From Wikipedia, the free encyclopedia
Jump to navigation Jump to search

In the pantheon of Mongolian shamanism, tngri (also tengri, tegri) constitute the highest class of divinities and are attested in sources going back to the 13th century. They are led by different chief deities in different documents and are divided into a number of different groups—including black (terrifying) and white (benevolent), and eastern and western. While there generally seem to be 99 tngri, some documents propose three others (from the north), and while they are generally the highest divinities, some liturgical texts propose an additional group of 33 chief gods alongside the tngri. They were invoked only by the highest shamans and leaders for special occasions; they continue to be venerated especially in black shamanism. Chief among the tngri are Qormusata Tngri and (Khan) Möngke Tngri.

The term tngri is cognate with the Turkic theonym tengri "sky", Mongolian taŋɣaraɣ "oath".[1]

Mongolian pantheon[edit]

In Mongolian shamanism, tngri constitute the highest class;[2] they are attested already in the oldest written source in Mongolian, The Secret History of the Mongols.[3] The highest deity, Tngri, is the "supreme god of heaven" and is derived from Tengri, the primary chief deity in the religion of the early Turkic and Mongolic peoples, and also goes by Möngke Tngri ("Eternal Heaven") or Erketü Tngri ("Mighty Heaven"); he rules the 99 tngri as Köke Möngke Tngri ("Blue Eternal Heaven").[4] Associated with him is another chief deity, Qormusata Tngri, described by one scholar as the more active being and compared to the Hindu god of heaven Indra.[5] In addition to the 99 tngri, there are also "seventy-seven levels of Mother Earth" and 33 other gods; the latter, like the tngri, are ruled by Qormusata Tngri.[3]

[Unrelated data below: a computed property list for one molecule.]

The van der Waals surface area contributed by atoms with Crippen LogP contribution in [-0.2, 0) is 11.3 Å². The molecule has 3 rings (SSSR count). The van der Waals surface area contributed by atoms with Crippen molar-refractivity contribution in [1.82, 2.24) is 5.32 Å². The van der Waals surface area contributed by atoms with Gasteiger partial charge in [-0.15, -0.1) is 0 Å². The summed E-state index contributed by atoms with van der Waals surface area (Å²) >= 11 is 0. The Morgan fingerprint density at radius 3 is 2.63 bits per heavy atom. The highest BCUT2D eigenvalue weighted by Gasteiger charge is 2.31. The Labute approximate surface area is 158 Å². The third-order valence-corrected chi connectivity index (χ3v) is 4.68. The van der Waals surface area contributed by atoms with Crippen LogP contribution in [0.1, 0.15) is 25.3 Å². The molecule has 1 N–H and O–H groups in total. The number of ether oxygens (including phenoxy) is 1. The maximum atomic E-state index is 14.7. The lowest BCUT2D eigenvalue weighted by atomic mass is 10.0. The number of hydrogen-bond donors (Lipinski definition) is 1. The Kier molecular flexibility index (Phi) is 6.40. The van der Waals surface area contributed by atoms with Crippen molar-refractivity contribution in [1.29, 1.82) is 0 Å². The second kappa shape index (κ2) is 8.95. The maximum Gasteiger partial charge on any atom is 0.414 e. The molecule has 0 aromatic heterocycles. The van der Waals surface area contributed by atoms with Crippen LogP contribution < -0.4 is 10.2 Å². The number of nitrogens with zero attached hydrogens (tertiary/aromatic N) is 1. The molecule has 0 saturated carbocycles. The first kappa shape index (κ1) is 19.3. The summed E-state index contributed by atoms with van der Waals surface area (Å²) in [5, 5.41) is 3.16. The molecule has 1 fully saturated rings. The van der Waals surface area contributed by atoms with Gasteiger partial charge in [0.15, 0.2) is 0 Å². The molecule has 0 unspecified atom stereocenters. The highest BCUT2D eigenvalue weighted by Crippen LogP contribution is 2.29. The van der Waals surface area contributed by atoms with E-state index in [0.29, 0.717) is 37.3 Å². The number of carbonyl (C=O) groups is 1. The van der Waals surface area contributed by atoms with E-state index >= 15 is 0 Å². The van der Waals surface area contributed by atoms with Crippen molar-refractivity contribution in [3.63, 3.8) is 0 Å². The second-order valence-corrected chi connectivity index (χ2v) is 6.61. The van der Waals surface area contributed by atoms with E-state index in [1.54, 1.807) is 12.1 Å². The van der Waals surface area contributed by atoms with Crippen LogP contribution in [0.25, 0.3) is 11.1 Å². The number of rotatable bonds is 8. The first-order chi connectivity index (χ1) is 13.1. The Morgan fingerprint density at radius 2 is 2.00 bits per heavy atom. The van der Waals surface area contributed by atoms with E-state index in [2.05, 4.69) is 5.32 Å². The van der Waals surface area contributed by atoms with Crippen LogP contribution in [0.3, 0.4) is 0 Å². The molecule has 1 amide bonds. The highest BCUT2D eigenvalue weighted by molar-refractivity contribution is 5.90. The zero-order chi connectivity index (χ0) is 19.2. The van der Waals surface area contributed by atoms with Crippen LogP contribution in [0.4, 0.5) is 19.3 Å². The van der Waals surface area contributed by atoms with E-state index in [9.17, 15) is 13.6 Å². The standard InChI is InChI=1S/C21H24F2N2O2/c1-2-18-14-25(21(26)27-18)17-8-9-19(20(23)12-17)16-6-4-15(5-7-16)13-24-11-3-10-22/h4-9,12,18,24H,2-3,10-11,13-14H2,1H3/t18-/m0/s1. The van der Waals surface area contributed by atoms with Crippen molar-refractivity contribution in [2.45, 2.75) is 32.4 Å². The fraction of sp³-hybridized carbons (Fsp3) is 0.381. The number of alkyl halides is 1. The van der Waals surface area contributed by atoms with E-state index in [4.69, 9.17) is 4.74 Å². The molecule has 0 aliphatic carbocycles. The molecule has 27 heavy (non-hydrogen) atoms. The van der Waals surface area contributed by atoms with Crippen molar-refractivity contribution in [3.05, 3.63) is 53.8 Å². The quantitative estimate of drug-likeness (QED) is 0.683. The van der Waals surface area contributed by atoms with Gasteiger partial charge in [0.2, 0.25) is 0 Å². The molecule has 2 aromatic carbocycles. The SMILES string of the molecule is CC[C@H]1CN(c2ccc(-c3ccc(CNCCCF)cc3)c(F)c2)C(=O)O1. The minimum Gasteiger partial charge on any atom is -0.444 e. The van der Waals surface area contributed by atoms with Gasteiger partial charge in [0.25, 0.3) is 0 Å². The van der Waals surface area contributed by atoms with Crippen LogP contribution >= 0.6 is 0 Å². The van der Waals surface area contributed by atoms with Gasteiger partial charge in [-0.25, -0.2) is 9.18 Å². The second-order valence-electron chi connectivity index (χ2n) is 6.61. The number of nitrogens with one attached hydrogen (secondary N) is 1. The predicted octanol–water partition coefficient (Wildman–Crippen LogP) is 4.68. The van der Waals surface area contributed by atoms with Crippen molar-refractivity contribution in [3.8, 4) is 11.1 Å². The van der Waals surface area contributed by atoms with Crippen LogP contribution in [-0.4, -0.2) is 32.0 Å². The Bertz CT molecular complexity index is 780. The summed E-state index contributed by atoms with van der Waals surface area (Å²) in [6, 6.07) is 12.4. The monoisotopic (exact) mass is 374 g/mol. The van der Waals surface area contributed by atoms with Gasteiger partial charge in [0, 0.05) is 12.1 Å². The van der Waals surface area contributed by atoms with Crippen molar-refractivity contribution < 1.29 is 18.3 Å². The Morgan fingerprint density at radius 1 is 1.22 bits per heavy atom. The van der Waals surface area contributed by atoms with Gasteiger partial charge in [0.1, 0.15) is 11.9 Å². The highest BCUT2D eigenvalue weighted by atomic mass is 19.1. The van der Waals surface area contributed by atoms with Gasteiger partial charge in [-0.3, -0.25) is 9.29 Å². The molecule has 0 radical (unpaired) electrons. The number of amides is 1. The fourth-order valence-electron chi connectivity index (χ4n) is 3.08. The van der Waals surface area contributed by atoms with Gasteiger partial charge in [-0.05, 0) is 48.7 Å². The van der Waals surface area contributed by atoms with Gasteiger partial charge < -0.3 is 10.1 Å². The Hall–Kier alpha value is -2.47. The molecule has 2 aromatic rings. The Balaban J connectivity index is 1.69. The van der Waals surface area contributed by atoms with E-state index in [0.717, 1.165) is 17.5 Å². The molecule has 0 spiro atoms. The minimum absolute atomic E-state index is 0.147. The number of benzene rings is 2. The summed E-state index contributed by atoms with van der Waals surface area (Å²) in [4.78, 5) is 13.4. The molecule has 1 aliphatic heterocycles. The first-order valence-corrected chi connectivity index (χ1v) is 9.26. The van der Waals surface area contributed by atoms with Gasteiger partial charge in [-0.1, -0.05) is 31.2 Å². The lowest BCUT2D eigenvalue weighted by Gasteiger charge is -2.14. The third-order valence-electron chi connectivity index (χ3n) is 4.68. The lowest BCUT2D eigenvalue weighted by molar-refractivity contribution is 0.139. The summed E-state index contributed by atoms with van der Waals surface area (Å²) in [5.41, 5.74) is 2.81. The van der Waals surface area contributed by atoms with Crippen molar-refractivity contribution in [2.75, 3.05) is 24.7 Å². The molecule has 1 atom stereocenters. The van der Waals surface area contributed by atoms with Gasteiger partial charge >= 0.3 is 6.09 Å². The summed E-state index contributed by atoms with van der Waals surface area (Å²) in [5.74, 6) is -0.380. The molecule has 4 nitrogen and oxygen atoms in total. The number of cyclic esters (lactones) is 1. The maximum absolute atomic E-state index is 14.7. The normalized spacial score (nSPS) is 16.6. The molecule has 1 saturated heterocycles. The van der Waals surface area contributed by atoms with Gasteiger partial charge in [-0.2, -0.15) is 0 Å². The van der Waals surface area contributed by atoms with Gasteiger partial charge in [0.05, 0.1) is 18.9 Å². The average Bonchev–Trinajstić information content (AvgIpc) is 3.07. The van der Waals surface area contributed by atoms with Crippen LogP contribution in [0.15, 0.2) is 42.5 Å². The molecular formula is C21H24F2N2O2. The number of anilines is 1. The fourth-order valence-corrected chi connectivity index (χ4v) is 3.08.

Origin of the tngri[edit]

Some of the tngri are self-created, a special status, though in later texts some of those tngri were said to have been created by Buddha, a possible influence of Buddhism on Mongolian folk religion. One of those self-created is Khan Möngke Tngri, who created Yesu Hei (the father of Genghis Khan) and the Mother of Fire.[6]

The tngri and their divisions[edit]

Klaus Hesse described the complex spiritual hierarchy in clan-based Mongolian society based on sources that go back to the 13th century. The highest group in the pantheon consisted of 99 tngri (55 of them benevolent or "white" and 44 terrifying or "black"), 77 natigai or "earth-mothers", besides others. The tngri were called upon only by leaders and great shamans and were common to all the clans.[7] Black tngri were invoked only by black shamans "against evil from outside and for securing victory in war".[8]

To complicate matters, there is a further division among the 99 tngri: 44 are from the "eastern side", 55 from the "western side", and there are three more, from the "northern side", making a total of 102. And among the eastern and western group, there is a division in how the tngri are supplicated: in both group, the greatest multiple of 10 (40 in the east, 50 in the west) are invoked through prayer, the rest (4 in the east, 5 in the west) through sacrifice.[9]